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Monday, April 03, 2006

Online Chess Tactics

chessTrajan
Tactics are one of the most, if not the most, important part of chess. That is why I am writing a series of articles based solely on them. This article will deal with forks.

Forks are part of a group of tactics called double attacks. Many chess players new to the game of chess believe that forks can only be done by Knights. This is not true. They can be accomplished by any piece, including Pawns and Kings.


Pawn Forks:

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This is easy enough, after White plays e5 Black is forced to lose a piece for just the pawn. Take a minute and look at the next position:

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There are two ways to go about this one. A. 1. dxe5 Bxe5 2. f4 Bd6 3. e5 or B. 1. f4. Either way Black goes with the Pawn, e5 gets you to the same position. Note that if instead of taking the Pawn Black plays 1. ... Be7 2. fxe5 Ne8 3. Rxf7 Rxf7 4.e6 leads to another Pawn Fork. Another example Pawn Fork:

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Don't see it? How about 1. Rxc6+ bxc6 2. b7+. White regains the Rook and is up in the endgame.

Let's take a look at Knight Forks.

Take a look at this position:

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Black sees the threat to his Queen from White's Knight, however if Black is an inexperienced player they may see a move such as 1. ... Qe6??. White now plays Nxc7+!. Almost every chess player at some point in his or her career has been victim to either this fork or one very similar to it.

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In the position above White has the possible fork on e7, but that is defended against by Black's Rook. Can you create the fork, or at least take advantage of the possibility? 1. Rxc6!... if black takes the rook then 2. Ne7+ wins. Let's take a look at the final position from the game Tolush-Simagin USSR 1952:

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Black played 1. ... Qg1+! and white resigned. Why? Because black just forced white to move his king to g1 which then allows black to fork the king and queen, and black is up a piece in the endgame.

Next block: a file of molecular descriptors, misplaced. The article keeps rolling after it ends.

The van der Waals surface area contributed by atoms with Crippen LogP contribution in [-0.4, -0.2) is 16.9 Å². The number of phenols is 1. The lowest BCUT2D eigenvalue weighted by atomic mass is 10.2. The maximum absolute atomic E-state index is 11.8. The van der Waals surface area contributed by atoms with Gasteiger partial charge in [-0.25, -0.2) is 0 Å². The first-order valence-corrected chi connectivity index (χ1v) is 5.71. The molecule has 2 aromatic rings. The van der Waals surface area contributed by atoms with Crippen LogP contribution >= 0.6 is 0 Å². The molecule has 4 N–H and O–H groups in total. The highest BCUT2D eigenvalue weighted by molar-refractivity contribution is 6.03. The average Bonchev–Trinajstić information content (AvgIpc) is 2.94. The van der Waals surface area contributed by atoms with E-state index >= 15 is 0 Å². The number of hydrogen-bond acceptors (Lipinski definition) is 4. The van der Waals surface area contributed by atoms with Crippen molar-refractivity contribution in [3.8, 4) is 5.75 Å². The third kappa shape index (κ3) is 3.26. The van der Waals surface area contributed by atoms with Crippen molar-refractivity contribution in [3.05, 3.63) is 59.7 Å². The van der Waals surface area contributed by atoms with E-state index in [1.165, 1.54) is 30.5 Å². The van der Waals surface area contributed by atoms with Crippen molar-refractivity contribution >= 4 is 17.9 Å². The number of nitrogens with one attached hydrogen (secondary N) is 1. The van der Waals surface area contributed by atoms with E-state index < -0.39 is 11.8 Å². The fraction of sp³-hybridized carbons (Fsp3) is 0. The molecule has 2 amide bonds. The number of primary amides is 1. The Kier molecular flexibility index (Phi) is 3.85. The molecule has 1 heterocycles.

Bishops often go overlooked when it comes to creating forks. Bishops can make excellent forking pieces.

Look at this position:

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1. Bxc6+ forking the King and Rook. That was an easy one, and the next one isn't a whole lot harder:

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1. Be5+ forks the black king and rook again. Now this next position is much harder. It's from Seirawan-Arkell, London 1981:

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1. fxe5! Bxe5 (not fxe5? Bg5+ which loses material) 2. Nxb6 Nxb6 3. Bxc5+ (the fork!) Kd7 4. Bxb6 and white went on to win.


Rook forks are kind of rare, but very enjoyable when done properly.

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The answer is the simple 1. Rb6+ forking the king and knight.

Try the one below:

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Answer: 1. Rxf6+ and play would continue 1. ... Qxf6 2. Qxf6+, but black isn't out of the woods yet. 2. ... Kh7 3. Qf7+! and now White forks the King and Bishop.

Queen Forks(A personal favorite of mine):

On an open board against a few undefended pieces the Queen can reek absolute havoc. In the last position, after the queen forks the king and bishop and then captures the bishop, she then forks the pawn and rook. See what i was saying? The next position is from one of my games from this very site.

Trajan-Heeres Roeper, ChessManiac.com

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Now, I see that the a8 Rook is undefended and the f7 Pawn is weakly defended, so I play the obvious 1. Qd5! forking the Rook and Pawn (which would be checkmate).

Unfortunately for Heeres Roeper, he did not see the checkmate possibility and played 1. ... Ra7. The game ended right after with 2. Qf7#.
Another good example is Lipschutz-Schallopp, London 1886:

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Having trouble? How about 1. Qc4!! black immediately resigned seeing that the Queen forks both the Rook and checkmate on g8. Note that 1. ... Rxc4 is meet with 2. Rxf8#.

Hope you have enjoyed and learned from these tactical examples. This is the first in a series of articles on tactics. The last articles will include a test with approximately 100 questions to test your new found knowledge of Chess Tactics. Until then, have fun and good tactical hunting.

Trajan

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